• Write notes or lectures down instead of typing them, to activate your brain and senses. Creating mind maps could also help you remember.
  • Use spaced repetition, from short to long time spaces when recalling/reviewing an information.
  • Share what you're learning, so you can prepare and organize your knowledge, and improve your understanding.
  • Acronyms/Expression Mnemonics are sets of letters or words that correspond to certain words or meaning.
  • Music Mnemonics are catchy songs or jingles that help you to remember long string of words or letters.
  • Rhyming Mnemonics refer to the rhymes of the end of every line that create a song-like pattern.
  • The Rhyming Peg System: In this system, for each number, you memorize an image of a word that rhymes with it. That image provides a "hook" or "peg" for things you want to remember, especially in order.

With the memory palace technique, you associate a location you're familiar with—such as your apartment, the block you grew up on, or the route you take to work or school—with the items you're trying to remember. It works because you're visually pegging (or "placing") representations of what you want to remember in places you already have strong memories of.

... refers to the grouping of information into smaller sets, to easily remember them based on the patterns or organization each segments form.

Techziety

Technology + Anxiety = Techziety

  • As time passes by, technology has been evolving continuously and many among the older generation are experiencing anxiety with technology.
  • We have turned to social media apps to connect with our friends and family and due to certain situations, even businesses and learning have all turned online using Zoom, Facebook, and other variants, thus began the Virtual Revolution.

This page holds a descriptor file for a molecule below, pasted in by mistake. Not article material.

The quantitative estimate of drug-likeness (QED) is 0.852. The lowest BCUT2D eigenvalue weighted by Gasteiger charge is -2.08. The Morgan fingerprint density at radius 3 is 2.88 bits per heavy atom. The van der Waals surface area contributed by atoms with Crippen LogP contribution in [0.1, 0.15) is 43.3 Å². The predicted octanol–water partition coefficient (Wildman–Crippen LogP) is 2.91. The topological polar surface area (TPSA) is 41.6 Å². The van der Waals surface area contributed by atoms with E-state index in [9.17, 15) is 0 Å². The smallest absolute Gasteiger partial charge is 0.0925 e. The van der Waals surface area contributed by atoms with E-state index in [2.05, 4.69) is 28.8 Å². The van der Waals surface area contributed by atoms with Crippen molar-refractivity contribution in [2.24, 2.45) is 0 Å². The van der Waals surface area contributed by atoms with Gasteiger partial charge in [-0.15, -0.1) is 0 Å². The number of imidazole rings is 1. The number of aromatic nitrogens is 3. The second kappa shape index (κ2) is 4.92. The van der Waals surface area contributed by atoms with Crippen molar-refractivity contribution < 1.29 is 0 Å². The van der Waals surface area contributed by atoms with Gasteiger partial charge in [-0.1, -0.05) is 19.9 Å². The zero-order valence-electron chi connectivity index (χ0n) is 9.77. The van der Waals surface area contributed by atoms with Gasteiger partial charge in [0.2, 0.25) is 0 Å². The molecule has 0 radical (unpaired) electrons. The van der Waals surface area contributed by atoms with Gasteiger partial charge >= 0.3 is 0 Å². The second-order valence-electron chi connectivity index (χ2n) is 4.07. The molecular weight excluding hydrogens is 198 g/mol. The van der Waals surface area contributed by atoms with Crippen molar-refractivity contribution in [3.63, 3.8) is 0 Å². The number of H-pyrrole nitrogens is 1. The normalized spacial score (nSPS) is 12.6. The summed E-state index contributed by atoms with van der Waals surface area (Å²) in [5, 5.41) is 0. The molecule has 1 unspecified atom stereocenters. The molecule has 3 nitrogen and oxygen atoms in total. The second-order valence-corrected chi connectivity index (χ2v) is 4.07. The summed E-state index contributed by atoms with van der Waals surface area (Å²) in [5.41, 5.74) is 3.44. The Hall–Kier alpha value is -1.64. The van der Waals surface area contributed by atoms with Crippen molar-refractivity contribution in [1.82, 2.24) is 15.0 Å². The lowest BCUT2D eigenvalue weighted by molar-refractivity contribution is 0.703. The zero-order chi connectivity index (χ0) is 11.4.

Pros:

  1. Having a flexible work schedule
  2. Huge reduction in commuting time
  3. The evolvement of solutions to communication challenges

Cons:

  1. Deterioration of human connection
  2. Decreased attention span
  3. The expenses and functionality of gadgets within the budget range

With the upsurge of the virtual world, we tend to often worry whether we'll be able to connect to the meeting, gadget malfunction, or if you will be able to integrate the message you want to send through a virtual meeting.

If you're experiencing this, try these:

  1. Have a back up plan ready. If you have a presentation, print out your report or send everyone a copy in advance;
  2. Invest in technology, it will be worth it;
  3. Allow yourself to rest; and
  4. Remember that it's not the end of the world.
The Habit Dip

While pursuing a new habit, or eradicating an old one, we often experience a dip in motivation, focus and energy. This is due to many factors, like loss of motivation due to any internal or external difficulty, or getting sidetracked by life.

A habit dip is a temporary fall and can be a learning experience if we endure it.

The Habit Dip : zen habits

zenhabits.net

The habit dip and other dips in motivation teach us the following:

  • Facing our difficulties, and not avoiding them.
  • Self-encouragement.
  • Letting of the false beliefs and ideals that make us discouraged.